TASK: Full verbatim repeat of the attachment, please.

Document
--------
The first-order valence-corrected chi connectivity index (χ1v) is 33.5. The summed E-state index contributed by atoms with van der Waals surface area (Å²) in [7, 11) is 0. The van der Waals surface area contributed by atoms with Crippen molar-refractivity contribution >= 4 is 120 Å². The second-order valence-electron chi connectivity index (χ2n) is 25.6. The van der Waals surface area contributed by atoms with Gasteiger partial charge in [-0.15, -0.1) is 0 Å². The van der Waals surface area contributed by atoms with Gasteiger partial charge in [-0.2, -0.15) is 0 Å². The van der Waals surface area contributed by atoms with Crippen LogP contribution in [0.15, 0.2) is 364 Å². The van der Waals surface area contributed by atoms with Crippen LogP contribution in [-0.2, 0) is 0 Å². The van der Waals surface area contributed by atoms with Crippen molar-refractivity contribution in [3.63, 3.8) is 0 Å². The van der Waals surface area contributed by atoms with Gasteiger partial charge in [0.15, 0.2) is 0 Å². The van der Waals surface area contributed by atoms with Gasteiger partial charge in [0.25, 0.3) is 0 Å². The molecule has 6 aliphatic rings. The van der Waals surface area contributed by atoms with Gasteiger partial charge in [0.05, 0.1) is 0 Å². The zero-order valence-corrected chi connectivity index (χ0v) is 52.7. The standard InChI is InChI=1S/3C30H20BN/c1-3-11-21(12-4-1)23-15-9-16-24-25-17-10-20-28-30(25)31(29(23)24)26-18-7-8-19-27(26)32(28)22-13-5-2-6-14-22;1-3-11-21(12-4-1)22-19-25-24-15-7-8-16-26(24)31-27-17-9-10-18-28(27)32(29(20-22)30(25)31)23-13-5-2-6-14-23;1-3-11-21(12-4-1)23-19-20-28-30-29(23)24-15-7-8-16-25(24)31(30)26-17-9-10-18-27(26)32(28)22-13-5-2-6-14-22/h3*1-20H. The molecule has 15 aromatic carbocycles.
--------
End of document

The first-order valence-corrected chi connectivity index (χ1v) is 33.5. The summed E-state index contributed by atoms with van der Waals surface area (Å²) in [7, 11) is 0. The van der Waals surface area contributed by atoms with Crippen molar-refractivity contribution >= 4 is 120 Å². The second-order valence-electron chi connectivity index (χ2n) is 25.6. The van der Waals surface area contributed by atoms with Gasteiger partial charge in [-0.15, -0.1) is 0 Å². The van der Waals surface area contributed by atoms with Gasteiger partial charge in [-0.2, -0.15) is 0 Å². The van der Waals surface area contributed by atoms with Crippen LogP contribution in [0.15, 0.2) is 364 Å². The van der Waals surface area contributed by atoms with Crippen LogP contribution in [-0.2, 0) is 0 Å². The van der Waals surface area contributed by atoms with Crippen molar-refractivity contribution in [3.63, 3.8) is 0 Å². The van der Waals surface area contributed by atoms with Gasteiger partial charge in [0.15, 0.2) is 0 Å². The van der Waals surface area contributed by atoms with Gasteiger partial charge in [0.25, 0.3) is 0 Å². The molecule has 6 aliphatic rings. The van der Waals surface area contributed by atoms with Gasteiger partial charge in [0.05, 0.1) is 0 Å². The zero-order valence-corrected chi connectivity index (χ0v) is 52.7. The standard InChI is InChI=1S/3C30H20BN/c1-3-11-21(12-4-1)23-15-9-16-24-25-17-10-20-28-30(25)31(29(23)24)26-18-7-8-19-27(26)32(28)22-13-5-2-6-14-22;1-3-11-21(12-4-1)22-19-25-24-15-7-8-16-26(24)31-27-17-9-10-18-28(27)32(29(20-22)30(25)31)23-13-5-2-6-14-23;1-3-11-21(12-4-1)23-19-20-28-30-29(23)24-15-7-8-16-25(24)31(30)26-17-9-10-18-27(26)32(28)22-13-5-2-6-14-22/h3*1-20H. The molecule has 15 aromatic carbocycles.